The site did confirm that Akon was convicted of one felony – for gun possession – and that case ended in a guilty plea with three years probation. It also revealed that the Grammy Award winner was arrested for stealing a BMW. In that case, he was detained in Atlanta for several months before prosecutors dropped all charges against him. He did not in fact serve any time in prison.
In our recent conversations Demaris, you felt that this information meant that Akon was a fraud and that he had “no right” to sing about prison life. I disagreed with you on one level because I believe that people who haven’t actually lived an experience can still authentically write about that experience.
I do agree with you that Akon has built a great deal of his credibility in the music industry based on the idea of being a “convict.” In fact the title of his second album is “Konvicted.” So I understand your resentment of Akon’s embrace of the identity of “prisoner.” He is profiting from an incarceration experience that is all too real for many people. Those people are in fact “locked up” and are not making music videos about their condition.
I recently read a tweet by Melissa Harris-Lacewell saying that “personal experience is a great place to generate hypotheses but it is a lousy place to test them (8/16/10).” I really agree with her about that. Here’s what that means to me. You cannot simply rely on your lived experience to make sense of the big world out there. You have to also look for ways to empirically test your assumptions. That’s in large part what good researchers do. You need both personal experience and social analysis that is often external to your own lived experience. It is a both/and proposition as opposed to an either/or one.
So Demaris, perhaps you and I can agree in this instance that Akon may indeed be a “fraud” with respect to not having been a prisoner AND that he could still have written music and songs about the prison experience without having been “locked up.” After all, he has had experiences with the criminal legal system and hearing what he would have to say about those would be interesting and important in their own right. In fact, even if he had never been directly impacted by the criminal legal system, he could still have provided valuable insights into that system. Because as we have talked about often, the prison industrial complex impacts all of us. Even those of us who have never personally been locked up. I value your perspectives gained from having had personal experience inside but I also know that you value my ideas even though I have never been locked up.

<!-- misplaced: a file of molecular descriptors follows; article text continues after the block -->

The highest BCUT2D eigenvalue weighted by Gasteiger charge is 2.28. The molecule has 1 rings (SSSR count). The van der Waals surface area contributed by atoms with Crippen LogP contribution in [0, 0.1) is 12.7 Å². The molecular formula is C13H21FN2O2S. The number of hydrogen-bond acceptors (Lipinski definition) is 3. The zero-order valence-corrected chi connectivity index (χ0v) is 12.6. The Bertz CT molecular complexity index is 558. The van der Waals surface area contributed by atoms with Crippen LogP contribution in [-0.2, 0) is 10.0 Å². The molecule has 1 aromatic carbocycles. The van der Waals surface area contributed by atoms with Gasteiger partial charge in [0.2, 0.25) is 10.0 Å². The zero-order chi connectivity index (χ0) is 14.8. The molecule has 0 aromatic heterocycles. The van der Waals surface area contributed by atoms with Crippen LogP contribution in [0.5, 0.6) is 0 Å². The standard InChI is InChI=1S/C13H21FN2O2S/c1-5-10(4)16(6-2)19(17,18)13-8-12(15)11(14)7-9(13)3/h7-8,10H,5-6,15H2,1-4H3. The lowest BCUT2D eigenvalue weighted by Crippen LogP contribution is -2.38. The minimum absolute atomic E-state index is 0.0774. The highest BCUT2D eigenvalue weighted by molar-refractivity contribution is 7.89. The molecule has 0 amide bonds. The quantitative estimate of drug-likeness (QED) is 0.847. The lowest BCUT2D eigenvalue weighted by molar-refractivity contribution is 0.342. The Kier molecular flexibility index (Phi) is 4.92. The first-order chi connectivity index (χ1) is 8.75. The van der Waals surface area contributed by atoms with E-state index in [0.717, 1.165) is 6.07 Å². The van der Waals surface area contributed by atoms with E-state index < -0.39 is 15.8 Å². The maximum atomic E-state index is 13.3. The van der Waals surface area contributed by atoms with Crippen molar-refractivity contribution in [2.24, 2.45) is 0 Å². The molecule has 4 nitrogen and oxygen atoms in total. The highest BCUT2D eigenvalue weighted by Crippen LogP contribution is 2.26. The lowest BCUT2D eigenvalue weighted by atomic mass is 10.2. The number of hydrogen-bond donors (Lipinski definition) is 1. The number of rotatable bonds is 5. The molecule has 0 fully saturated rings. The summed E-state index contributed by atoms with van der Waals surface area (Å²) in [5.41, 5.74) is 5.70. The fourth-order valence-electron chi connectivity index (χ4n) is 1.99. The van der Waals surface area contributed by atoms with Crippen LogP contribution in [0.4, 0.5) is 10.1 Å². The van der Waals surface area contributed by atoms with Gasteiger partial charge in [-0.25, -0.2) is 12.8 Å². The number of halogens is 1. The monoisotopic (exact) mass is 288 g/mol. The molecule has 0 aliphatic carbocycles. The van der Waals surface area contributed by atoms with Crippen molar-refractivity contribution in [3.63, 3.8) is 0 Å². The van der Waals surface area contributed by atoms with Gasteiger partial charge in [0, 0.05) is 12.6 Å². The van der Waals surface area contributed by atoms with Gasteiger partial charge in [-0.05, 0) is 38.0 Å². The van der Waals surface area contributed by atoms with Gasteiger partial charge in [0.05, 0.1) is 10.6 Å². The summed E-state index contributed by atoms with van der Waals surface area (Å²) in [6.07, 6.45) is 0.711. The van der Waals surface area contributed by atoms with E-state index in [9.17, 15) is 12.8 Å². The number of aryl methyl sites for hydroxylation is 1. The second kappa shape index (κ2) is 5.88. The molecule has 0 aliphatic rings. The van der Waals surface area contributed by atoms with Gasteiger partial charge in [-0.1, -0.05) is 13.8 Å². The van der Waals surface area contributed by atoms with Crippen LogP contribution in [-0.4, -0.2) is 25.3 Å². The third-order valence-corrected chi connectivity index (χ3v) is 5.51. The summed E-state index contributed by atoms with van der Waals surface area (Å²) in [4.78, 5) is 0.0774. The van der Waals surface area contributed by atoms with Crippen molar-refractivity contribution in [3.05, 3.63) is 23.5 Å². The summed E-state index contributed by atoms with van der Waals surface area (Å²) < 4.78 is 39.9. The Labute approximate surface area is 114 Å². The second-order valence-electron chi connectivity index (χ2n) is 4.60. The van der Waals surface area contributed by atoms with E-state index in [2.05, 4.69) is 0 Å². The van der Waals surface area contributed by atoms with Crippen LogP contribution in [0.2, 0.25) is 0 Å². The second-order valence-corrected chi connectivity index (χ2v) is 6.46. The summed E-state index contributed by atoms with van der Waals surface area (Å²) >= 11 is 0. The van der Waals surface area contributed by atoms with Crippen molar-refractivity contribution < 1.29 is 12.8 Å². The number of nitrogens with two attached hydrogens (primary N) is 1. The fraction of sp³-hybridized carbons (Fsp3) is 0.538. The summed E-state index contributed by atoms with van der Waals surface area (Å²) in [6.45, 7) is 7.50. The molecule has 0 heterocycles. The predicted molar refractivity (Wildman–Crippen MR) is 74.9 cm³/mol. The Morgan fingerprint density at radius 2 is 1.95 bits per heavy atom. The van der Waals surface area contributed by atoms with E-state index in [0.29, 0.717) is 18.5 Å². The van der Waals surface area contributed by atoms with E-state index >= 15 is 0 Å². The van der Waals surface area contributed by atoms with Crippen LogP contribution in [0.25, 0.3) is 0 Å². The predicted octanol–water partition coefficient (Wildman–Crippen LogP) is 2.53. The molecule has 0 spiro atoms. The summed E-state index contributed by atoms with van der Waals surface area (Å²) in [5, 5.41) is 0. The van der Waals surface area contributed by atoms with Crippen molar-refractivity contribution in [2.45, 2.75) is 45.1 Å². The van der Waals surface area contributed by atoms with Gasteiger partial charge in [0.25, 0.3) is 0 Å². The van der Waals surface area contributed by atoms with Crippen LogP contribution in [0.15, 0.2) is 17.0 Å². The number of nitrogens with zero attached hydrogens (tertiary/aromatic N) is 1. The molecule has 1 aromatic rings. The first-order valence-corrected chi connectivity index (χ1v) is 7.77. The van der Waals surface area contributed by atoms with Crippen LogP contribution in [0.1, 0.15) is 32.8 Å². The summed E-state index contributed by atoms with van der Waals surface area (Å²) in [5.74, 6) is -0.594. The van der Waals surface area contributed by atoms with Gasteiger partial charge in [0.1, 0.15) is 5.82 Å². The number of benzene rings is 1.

To a great extent, Akon was victimized by the “keeping it gangsta” ethos that has permeated so much of hip hop culture since the mid-1990s. He tried to embrace a persona that he felt would make him more marketable. He was right because he became a star based on that persona. So you can begrudge him that as this is your right. But I would also ask you to think about the larger societal forces that profit from prison culture. The big companies that profit off prison labor, the labor unions that advocate that prison guard jobs never be cut, the people running music companies who profit off selling “gangsta rap.” I hope that you see that Akon is actually a small fish in a very big pond. Of course, even small fish have a ripple effect so he is responsible for his deception. Never lose sight though of who your real enemies are. I can assure you that Akon is not one of them.
I can’t wait for the day that you start your own blog about these issues. Peace to you.
I read an interesting article this weekend about a school board in Ithaca that decided to change its purchasing policy because it required them to buy products made by prisoners (h/t Lois Aherns of the Real Costs for Prisons).